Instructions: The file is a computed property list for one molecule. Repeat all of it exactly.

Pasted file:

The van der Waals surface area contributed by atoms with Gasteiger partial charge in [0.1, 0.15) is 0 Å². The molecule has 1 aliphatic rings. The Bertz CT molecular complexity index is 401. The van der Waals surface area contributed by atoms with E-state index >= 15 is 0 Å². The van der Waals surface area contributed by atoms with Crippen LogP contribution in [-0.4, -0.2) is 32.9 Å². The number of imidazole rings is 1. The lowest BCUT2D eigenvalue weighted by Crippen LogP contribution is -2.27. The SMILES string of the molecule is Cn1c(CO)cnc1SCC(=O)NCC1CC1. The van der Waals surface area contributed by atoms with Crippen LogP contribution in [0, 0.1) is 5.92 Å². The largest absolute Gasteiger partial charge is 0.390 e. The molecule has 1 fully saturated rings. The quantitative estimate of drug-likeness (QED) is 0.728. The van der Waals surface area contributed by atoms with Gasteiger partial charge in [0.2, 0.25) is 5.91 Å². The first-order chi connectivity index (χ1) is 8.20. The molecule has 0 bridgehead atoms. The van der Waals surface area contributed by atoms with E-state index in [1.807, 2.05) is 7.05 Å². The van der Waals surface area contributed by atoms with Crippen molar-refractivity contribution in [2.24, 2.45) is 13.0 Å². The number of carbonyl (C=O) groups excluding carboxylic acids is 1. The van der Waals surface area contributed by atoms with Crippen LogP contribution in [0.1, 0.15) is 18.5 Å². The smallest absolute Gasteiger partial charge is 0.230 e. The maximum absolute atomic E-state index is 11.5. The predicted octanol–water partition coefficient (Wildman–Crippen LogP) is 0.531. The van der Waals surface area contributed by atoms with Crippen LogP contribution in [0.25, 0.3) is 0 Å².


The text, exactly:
The van der Waals surface area contributed by atoms with Gasteiger partial charge in [0.1, 0.15) is 0 Å². The molecule has 1 aliphatic rings. The Bertz CT molecular complexity index is 401. The van der Waals surface area contributed by atoms with E-state index >= 15 is 0 Å². The van der Waals surface area contributed by atoms with Crippen LogP contribution in [-0.4, -0.2) is 32.9 Å². The number of imidazole rings is 1. The lowest BCUT2D eigenvalue weighted by Crippen LogP contribution is -2.27. The SMILES string of the molecule is Cn1c(CO)cnc1SCC(=O)NCC1CC1. The van der Waals surface area contributed by atoms with Crippen LogP contribution in [0, 0.1) is 5.92 Å². The largest absolute Gasteiger partial charge is 0.390 e. The molecule has 1 fully saturated rings. The quantitative estimate of drug-likeness (QED) is 0.728. The van der Waals surface area contributed by atoms with Gasteiger partial charge in [0.2, 0.25) is 5.91 Å². The first-order chi connectivity index (χ1) is 8.20. The molecule has 0 bridgehead atoms. The van der Waals surface area contributed by atoms with E-state index in [1.807, 2.05) is 7.05 Å². The van der Waals surface area contributed by atoms with Crippen molar-refractivity contribution in [2.24, 2.45) is 13.0 Å². The number of carbonyl (C=O) groups excluding carboxylic acids is 1. The van der Waals surface area contributed by atoms with Crippen LogP contribution in [0.1, 0.15) is 18.5 Å². The smallest absolute Gasteiger partial charge is 0.230 e. The maximum absolute atomic E-state index is 11.5. The predicted octanol–water partition coefficient (Wildman–Crippen LogP) is 0.531. The van der Waals surface area contributed by atoms with Crippen LogP contribution in [0.25, 0.3) is 0 Å².